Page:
Films Can Help Change the World

Film is big business. We track its annual contribution to the "entertainment" sector in billions of dollars. But film is much more than simply entertainment. Film, it turns out, is an ideal catalyst for change.
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Oscar night has come and gone, but we're still discussing the red carpet hits and misses and rehashing the annual spectacle that celebrates the best of the best in filmmaking. Each year, this event reminds me of film's unique power to dazzle and captivate us like nothing else can.

When it comes to things that entertain, film is at the top of our collective list. The average American spends nearly 33 hours a week watching television or videos by some estimates, and on weekends, millions pack theaters to catch the latest release. There are few things better than sitting back with a bowl of popcorn and enjoying a good movie.

Film is big business. We track its annual contribution to the "entertainment" sector in billions of dollars. But film is much more than simply entertainment. Film has the capacity to change the world.

Since projectors first blasted black and white images onto the big screen, film has been a powerful force in the human experience. Film introduces us to worlds we never knew existed. Strangers become people we recognize. Unknown places become locations we long to go. Unfamiliar ideas suddenly have context.

"Movies touch our hearts, and awaken our vision, and change the way we see things," Hollywood director Martin Scorsese once said. "They open doors and minds."

Film, it turns out, is an ideal catalyst for change.

Former Vice President Al Gore won a Nobel Peace Prize after his film An Inconvenient Truth changed the world's approach toward a controversial issue by weaving complex science with storytelling. All the key facts of global warming had been penned by academics, discussed among government leaders and covered on the evening news long before his film was released in 2006. Yet the film did something new to sway minds and change attitudes.

Before the film's release, only about a third of people surveyed believed global warming was real. Afterwards, 85 percent believed the earth was indeed undergoing climate change in part as a result of human actions. This shift in public opinion opened the doors for politicians to introduce more than 15 new climate-related initiatives, and many countries began incorporating the film into their schools coursework.

The activist documentary Food, Inc. took a candid look at the cost industrial food production has on the public, delivering a stunning exposé on the food industry and how it interacts with water, air and people's health, particularly children. The film helped influence important policy, such as the Child Nutrition Act Reauthorization and Food Safety Act.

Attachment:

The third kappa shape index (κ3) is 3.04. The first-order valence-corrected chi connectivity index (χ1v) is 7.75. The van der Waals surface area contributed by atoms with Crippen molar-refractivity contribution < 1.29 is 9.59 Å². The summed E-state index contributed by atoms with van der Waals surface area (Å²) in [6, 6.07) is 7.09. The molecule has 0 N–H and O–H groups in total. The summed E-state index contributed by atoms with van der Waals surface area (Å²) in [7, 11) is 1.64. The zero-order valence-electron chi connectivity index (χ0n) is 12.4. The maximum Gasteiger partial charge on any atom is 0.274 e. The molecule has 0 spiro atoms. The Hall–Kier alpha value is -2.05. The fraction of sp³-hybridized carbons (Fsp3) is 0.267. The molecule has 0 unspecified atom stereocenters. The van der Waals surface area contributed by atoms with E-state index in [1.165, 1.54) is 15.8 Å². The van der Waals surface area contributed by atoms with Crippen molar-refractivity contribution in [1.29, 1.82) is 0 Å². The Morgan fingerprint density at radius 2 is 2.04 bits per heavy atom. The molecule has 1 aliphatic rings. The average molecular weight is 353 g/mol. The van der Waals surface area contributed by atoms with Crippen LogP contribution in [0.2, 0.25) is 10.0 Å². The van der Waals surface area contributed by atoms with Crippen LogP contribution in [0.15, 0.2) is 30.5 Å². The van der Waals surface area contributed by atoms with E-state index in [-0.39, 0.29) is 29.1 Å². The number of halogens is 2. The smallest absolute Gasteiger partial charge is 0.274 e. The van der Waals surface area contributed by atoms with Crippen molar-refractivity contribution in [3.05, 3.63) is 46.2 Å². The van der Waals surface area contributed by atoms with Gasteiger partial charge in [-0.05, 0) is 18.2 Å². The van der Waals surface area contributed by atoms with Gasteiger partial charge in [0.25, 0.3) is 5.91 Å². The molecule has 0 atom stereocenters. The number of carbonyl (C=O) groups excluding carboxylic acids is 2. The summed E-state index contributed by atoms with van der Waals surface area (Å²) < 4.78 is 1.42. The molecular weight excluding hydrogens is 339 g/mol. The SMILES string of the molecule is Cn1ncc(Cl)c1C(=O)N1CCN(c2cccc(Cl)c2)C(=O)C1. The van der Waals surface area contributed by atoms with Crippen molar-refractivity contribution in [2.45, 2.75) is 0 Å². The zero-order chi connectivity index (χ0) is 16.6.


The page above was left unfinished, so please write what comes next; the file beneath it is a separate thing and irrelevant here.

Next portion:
It's an exciting time to be a filmmaker. The Internet has completely transformed how we share content and ideas. Movies have always been an effective way to communicate messages and ideas to a captive audience -- now digital media allows us to keep those messages alive long after people leave the theater. More and more filmmakers are using their projects as centerpieces of action campaigns, prolonging the impact the film has and turning awareness about an issue into action that brings about real change.

A few years ago, Vulcan Productions started experimenting with how to integrate film with social campaigns. We produced a project called This Emotional Life, a PBS documentary series that explored our human desire and struggle for happiness. The film release was just the start for us. We simultaneously launched a national outreach campaign and website that has helped millions of people find social support and resources. More than 200,000 toolkits were distributed to friends and families of American service members around the country, helping them become more aware of the stressors that come with deployment and offering skills to become more resilient.

We learned a big lesson in this endeavor. Film can foster change long after the footage stops.

When Vulcan Productions signed on to support Girl Rising, a soon-to-be-released feature film about the importance of educating girls, we knew we wanted help get the issue in front of people and get them to do something about it. Girl Rising uses storytelling, profiling nine young women in nine different environments, to show how girls can use education to change their circumstances and their communities. The film is the centerpiece of a global campaign to encourage the public to support programs that help girls and push for related policy changes.

Change is already happening, and the film isn't even in theaters yet. Gifts for girls' education projects totaling more than a quarter of a million dollars have been pledged, including money to build schools for girls in Cambodia and Afghanistan. Intel Foundation has said it will make sure all the girls featured in the film have access to resources needed to complete their education.

One dollar at a time, I'm convinced we can help girls all over the world. One girl at a time, I'm convinced we can help change communities, countries and cultures. One film at a time, I know we can make a difference.

Bonnie Benjamin-Phariss is Director of Paul G. Allen's film company Vulcan Productions, which co-produced Girl Rising, in theaters March 7. Learn more about Girl Rising at

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